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A Return to Basic Rock 'N' Roll With Damn Yankees

December 13, 1990|THOMAS K. ARNOLD | SPECIAL TO THE TIMES

SAN DIEGO — They've all been around the block.

There's Ted Nugent, who in the 1970s was known as the bad boy of rock 'n' roll for his electrifying guitar strangulations and lewd and crude image. There's Tommy Shaw, also on guitar, a veteran of 1970s pop-rockers Styx. And there's Jack Blades, who spent 10 years singing, playing bass and writing songs for Night Ranger.

But the Damn Yankees--opening for Bad Company Friday night at Golden Hall--are not just another supergroup of famous names shamelessly attempting to cash in on their respective legacies. Trashing those legacies is more like it--and the consensus, it seems to be, is good riddance.

Since Messrs. Nugent, Shaw, and Blades first got together less than two years ago, along with drummer Michael Cartellone, in a New York City rehearsal studio, they've won over a surprisingly huge following of kids young enough to be their own.

And on their current tour, they've been getting an awful lot of good reviews.

"Nugent and band outgun Bad Company," proclaimed a headline in the Pittsburgh Press. "Bad Company boring compared to Damn Yankees," read another in the St. Louis Dispatch.

Have these guys been sipping from the fountain of youth or something? Not really, bassist Blades said in a telephone interview--they're simply out to have some fun, to prove that rock 'n' roll isn't a matter of age, but a state of mind.

"That's the fun thing about it," said Blades, who at 34 is the youngest of the three rockers. Nugent, at 42, is the oldest.

"We're playing the kind of music we really love to play, and that's why our debut album sold over a million copies, that's why kids are going crazy--because they realize this stuff is real," Blades said. "It's not someone's corporate kind of idea of how to put together a rock 'n' roll package; we're not just making it up. We're genuinely having fun, and, if it's real, people can sense that.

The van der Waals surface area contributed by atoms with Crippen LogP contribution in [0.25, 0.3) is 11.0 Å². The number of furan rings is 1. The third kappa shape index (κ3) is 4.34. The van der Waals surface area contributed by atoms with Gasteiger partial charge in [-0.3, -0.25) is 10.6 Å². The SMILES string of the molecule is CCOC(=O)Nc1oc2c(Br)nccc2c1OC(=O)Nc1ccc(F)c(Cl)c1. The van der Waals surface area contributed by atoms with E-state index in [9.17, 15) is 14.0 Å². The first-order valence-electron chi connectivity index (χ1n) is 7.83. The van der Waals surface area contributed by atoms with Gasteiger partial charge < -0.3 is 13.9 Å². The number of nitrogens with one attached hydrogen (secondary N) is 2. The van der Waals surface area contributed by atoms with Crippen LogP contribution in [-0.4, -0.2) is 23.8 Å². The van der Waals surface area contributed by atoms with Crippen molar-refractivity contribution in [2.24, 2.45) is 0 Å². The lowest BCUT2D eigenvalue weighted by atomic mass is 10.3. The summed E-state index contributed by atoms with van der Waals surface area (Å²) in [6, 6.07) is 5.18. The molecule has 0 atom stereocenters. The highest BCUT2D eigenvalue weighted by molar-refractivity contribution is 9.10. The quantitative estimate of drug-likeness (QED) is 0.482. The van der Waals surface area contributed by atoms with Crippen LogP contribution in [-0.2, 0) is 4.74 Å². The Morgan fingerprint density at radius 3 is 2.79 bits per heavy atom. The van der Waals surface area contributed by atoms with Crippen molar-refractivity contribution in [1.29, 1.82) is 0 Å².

"We get up on stage every night and play with total reckless abandon. This is the most irreverent, obnoxious, and raunchy American rock 'n' roll band you have seen in your life."

This is exactly what the Damn Yankees envisioned when they got together, on a lark, in a New York City rehearsal hall in late 1988.

Nugent was a moderately successful solo artist who was struggling to maintain his popularity in the face of all these new heavy metal bands and the fickle pop crowd's "in with the new, out with the old" mind-set.

Shaw was still trying to live down his association with Styx, whose attempts to cultivate a sincere rock 'n' roll image had been repeatedly shot down by band leader Dennis DeYoung's nasal whinings and penchant for silly, overdone arrangements.

And Blades had just left Night Ranger after a long and ultimately losing battle to direct the band back to its rock 'n' roll roots.

"Sister Christian," Night Ranger's big 1984 hit, was a ballad, and from that point on, Blades recalled, "Our record company only allowed us to release more ballads, and that really destroyed a good rock 'n' roll band."

Eventually, Blades said, he and his fellow Night Rangers had had enough.

"After we finished doing our last album, we basically broke up because they picked up their option to do another album and we refused, because they would have stuffed us into the garbage can again," he said. "Three days later, a friend of mine told me Ted and Tommy were rehearsing over in New York City and he said, 'Hey, why don't you go and see what it's like?'

"So I flew to New York three days after Night Ranger broke up, and the next thing I knew, the Damn Yankees were happening."

Happening, indeed. After some informal jamming and songwriting, the Damn Yankees signed with Warner Brothers Records. In October, 1989, they played their first gig at the China Club in New York City; a short time later, they went into the recording studio to start work on their debut album.

The group's eponymous album came out early this year and by summer had already gone gold (selling more than 500,000 copies), and sales continued to climb. The Damn Yankees' subsequently hit the road for an inaugural 30-date U.S. concert tour, and, after a brief break, they went back on the road for a second U.S. tour, which began Nov. 1 in Fort Wayne, Ind., and is scheduled to end Dec. 14 at the Universal Amphitheater in Los Angeles.

And after that, well, who knows? Spontaneity, after all, is what the Damn Yankees is all about, Blades said with a laugh.

"Hopefully, we're going to be around for many, many years, abusing America," Blades continued.

"We started out with borrowed gear and just had a blast, and that's what's made the thing so much fun. We just kind of look at ourselves as a glorified garage band."

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